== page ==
For our optophone kit in the Kits for Cultural History series, I’m working on the automated conversion of text into sound. In a common version of the optophone, this conversion was executed by a “tracer.” An operator would use an attached handle to move the tracer from left to right, scanning type as it went.

Image of a tracer from a 1920 issue of <em>Scientific American</em>

Image of a tracer from a 1920 issue of Scientific American

Tracers used selenium to not only detect changes in light—for example, the difference between black type and white page—but also translate these differences into electrical signals and then into continuous streams of sounds or silence. As an optophone scanned across a page, an operator interpreted the pattern of sound or silence across time as specific characters or words.

To remake a tracer, I’m using a Raspberry Pi (RPi) and a small camera similar to a laptop camera (see photograph below). The camera takes a picture of the text and passes the image to an optical character recognition (OCR) program, which converts the image into a string of characters (see script).

Optophone Prototype with an RPi

Optophone Prototype with an RPi

Using the Python programming language, the RPi then matches each character to a sound file in a pre-generated dictionary of sounds (see script). The sounds are played through a pair of headphones connected to the RPi. To make a custom dictionary, I printed a series of letters and common punctuation marks and then traced over them (see first image below) according to Patrick Nye’s diagram (see second image below) of one particular optophone schema. (The schema changed across versions of the optophone.)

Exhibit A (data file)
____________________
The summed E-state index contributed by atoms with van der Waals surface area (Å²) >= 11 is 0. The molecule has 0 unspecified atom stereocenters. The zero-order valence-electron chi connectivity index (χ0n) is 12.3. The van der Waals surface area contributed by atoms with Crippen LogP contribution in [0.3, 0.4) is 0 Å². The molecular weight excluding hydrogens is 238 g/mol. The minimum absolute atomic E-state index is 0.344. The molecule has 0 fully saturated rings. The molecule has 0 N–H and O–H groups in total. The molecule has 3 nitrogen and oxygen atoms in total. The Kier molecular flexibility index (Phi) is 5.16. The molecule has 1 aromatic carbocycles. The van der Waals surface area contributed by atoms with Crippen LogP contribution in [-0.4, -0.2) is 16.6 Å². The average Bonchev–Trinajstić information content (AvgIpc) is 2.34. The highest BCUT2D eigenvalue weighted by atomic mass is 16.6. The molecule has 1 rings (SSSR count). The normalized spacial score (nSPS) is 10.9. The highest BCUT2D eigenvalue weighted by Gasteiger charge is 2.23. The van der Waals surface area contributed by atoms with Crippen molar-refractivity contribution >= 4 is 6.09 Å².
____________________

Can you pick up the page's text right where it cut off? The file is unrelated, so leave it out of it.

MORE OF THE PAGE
Tracing Letters and Punctuation Marks

Image care of Mara Mills, in <a href="">"Optophones and Musical Print"</a>

Image care of Mara Mills, in “Optophones and Musical Print”

Each part of the letter is keyed to a different frequency, and the pattern of frequencies distinguishes one character from another. In Python, I converted this pattern into tones and then into sound files (see script). See below for a video demonstrating what “Type” may have sounded like according to this optophonic method. The next step is to express an entire page of type as a series of tones.

Post by Tiffany Chan, attached to the KitsForCulture project, with the physcomp and fabrication tags. Featured image care of Tiffany Chan. Thanks to Robert Baker (Blind Veterans UK), Mara Mills (New York University), and Matthew Rubery (Queen Mary University of London) for their support and feedback on this research. Research conducted with Katherine Goertz, Danielle Morgan, Victoria Murawski, and Jentery Sayers.


More about Tiffany Chan

MA Student, English | GRA, Maker Lab